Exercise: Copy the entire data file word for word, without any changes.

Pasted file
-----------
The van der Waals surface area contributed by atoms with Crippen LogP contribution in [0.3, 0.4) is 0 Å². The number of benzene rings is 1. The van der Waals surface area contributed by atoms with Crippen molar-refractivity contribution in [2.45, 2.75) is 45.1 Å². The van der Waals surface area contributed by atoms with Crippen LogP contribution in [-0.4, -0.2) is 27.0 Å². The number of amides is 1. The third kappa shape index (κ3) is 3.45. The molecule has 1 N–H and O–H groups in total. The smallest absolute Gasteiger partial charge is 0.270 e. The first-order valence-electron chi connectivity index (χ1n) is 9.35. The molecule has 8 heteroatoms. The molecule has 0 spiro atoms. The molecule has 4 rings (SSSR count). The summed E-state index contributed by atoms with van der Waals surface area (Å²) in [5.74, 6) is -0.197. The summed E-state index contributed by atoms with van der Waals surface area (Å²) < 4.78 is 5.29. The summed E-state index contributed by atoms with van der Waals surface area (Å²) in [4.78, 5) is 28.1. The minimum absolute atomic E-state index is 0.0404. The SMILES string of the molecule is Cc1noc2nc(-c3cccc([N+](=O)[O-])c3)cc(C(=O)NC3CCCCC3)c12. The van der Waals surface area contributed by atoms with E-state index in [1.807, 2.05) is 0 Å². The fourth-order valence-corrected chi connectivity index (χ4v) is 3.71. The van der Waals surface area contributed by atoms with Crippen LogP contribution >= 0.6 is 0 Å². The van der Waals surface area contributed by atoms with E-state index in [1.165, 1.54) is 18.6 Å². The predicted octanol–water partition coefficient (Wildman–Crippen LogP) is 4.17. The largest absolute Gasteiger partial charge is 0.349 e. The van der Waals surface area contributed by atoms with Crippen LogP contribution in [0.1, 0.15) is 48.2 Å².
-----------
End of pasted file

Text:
The van der Waals surface area contributed by atoms with Crippen LogP contribution in [0.3, 0.4) is 0 Å². The number of benzene rings is 1. The van der Waals surface area contributed by atoms with Crippen molar-refractivity contribution in [2.45, 2.75) is 45.1 Å². The van der Waals surface area contributed by atoms with Crippen LogP contribution in [-0.4, -0.2) is 27.0 Å². The number of amides is 1. The third kappa shape index (κ3) is 3.45. The molecule has 1 N–H and O–H groups in total. The smallest absolute Gasteiger partial charge is 0.270 e. The first-order valence-electron chi connectivity index (χ1n) is 9.35. The molecule has 8 heteroatoms. The molecule has 0 spiro atoms. The molecule has 4 rings (SSSR count). The summed E-state index contributed by atoms with van der Waals surface area (Å²) in [5.74, 6) is -0.197. The summed E-state index contributed by atoms with van der Waals surface area (Å²) < 4.78 is 5.29. The summed E-state index contributed by atoms with van der Waals surface area (Å²) in [4.78, 5) is 28.1. The minimum absolute atomic E-state index is 0.0404. The SMILES string of the molecule is Cc1noc2nc(-c3cccc([N+](=O)[O-])c3)cc(C(=O)NC3CCCCC3)c12. The van der Waals surface area contributed by atoms with E-state index in [1.807, 2.05) is 0 Å². The fourth-order valence-corrected chi connectivity index (χ4v) is 3.71. The van der Waals surface area contributed by atoms with Crippen LogP contribution >= 0.6 is 0 Å². The van der Waals surface area contributed by atoms with E-state index in [1.165, 1.54) is 18.6 Å². The predicted octanol–water partition coefficient (Wildman–Crippen LogP) is 4.17. The largest absolute Gasteiger partial charge is 0.349 e. The van der Waals surface area contributed by atoms with Crippen LogP contribution in [0.1, 0.15) is 48.2 Å².